FINDING ARTHUR (THAM YIN HONG)
When I first encountered the case, I noticed that there were some things that were quite unusual about it when compared to other trial cases I had examined. To begin with, the victims were not only named but there were details such as the addresses of their homes. The fact that the Japanese raids had been conducted simultaneously on both the victim's homes confirmed that he had prominent standing in Singaporean society at that time.
On a whim and a hunch, I decided to search the address listed and this brought me in touch with a gentleman named Ian Tham. What followed was a few correspondence emails, during which I discovered that the Tham Ying Hong listed in trial reference WO235/821 involving Sugimoto Heikichi was his great grandfather. Also, that he had an English name, it was Arthur. In the case, Arthur's son, Tham Keng Yan, is also a named victim. Unlike Arthur, he survived, and he was Ian's grandfather.
I was really blown away, for several reasons. In my experience analysing the trials, you don't often get much of a sense of who the victims really are, their background, or why they were victimised. Also, it turns out that both the named victims' names are wrongly recorded. (Gaaah!) Lastly, to be able to hear from surviving relatives is such an amazing Godsend. To be able to learn a bit more about the victim's background helps clarify circumstances.
So, for the record, Tham Ying Hong's name is actually Tham Yin Hong. He was born 15 July 1894. He was the director of the Fisheries Department in Singapore. (The trial transcript refers to him as 'Chinese Inspector of Fisheries Department'.) So he was a high-ranking civil servant in the British civil service, which is why he was targeted by the Japanese occupying force. That he also has an English name, Arthur, suggests that he was well educated and would most likely have been seen as among the 'King's Chinese,' as British civil servants have referred to the elite, English-speaking Chinese who thought of themselves as loyal to the crown. The reason why he had two homes was because he had two wives. Also for the record, Arthur had only one son -- Tham Keng Tan, erroneously recorded as Tham Keng Yan in the trial transcript. He too had an English name -- Kenneth.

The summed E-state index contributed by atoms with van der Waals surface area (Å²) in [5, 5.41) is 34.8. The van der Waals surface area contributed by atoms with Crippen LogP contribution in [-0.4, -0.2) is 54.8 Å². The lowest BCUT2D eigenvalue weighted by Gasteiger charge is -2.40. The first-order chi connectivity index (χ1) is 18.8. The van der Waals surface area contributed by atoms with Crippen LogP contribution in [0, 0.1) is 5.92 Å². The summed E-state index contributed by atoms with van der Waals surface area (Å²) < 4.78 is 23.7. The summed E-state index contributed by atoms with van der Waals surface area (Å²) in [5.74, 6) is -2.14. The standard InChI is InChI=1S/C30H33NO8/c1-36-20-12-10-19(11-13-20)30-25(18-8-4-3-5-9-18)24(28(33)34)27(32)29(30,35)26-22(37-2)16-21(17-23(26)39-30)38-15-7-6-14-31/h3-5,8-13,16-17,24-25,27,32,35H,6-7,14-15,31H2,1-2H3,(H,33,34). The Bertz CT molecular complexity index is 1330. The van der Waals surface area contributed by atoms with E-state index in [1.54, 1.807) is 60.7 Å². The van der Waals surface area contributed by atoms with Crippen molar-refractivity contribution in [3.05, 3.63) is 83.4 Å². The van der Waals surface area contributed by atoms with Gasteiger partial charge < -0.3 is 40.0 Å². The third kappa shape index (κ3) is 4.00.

I forwarded Ian the transcript of the case involving his great grandfather and grandfather. I asked him if he had any further information, documents or photos from that time. He said he would ask around his relatives. And then, everything went silent.
What a wonderful surprise! Ian sent me an email, four years since we last corresponded. He attached a collection of photos; they were of a younger Arthur looking very dapper and smart in a variety of outfits, some with Kenneth as a child, including one with his wife. Finally, to be able to put a face to a name. These are the moments that really mean a lot to me. Because they remind me that these folks aren't just names on yellowed paper, but real people. I am also secretly glad that Kenneth survived and his clan has grown. If he hadn't, Arthur's bloodline would have ended that tragic November night in 1943. He was only 50 years old.
If you'd like to read more about the case involving Arthur, please click here.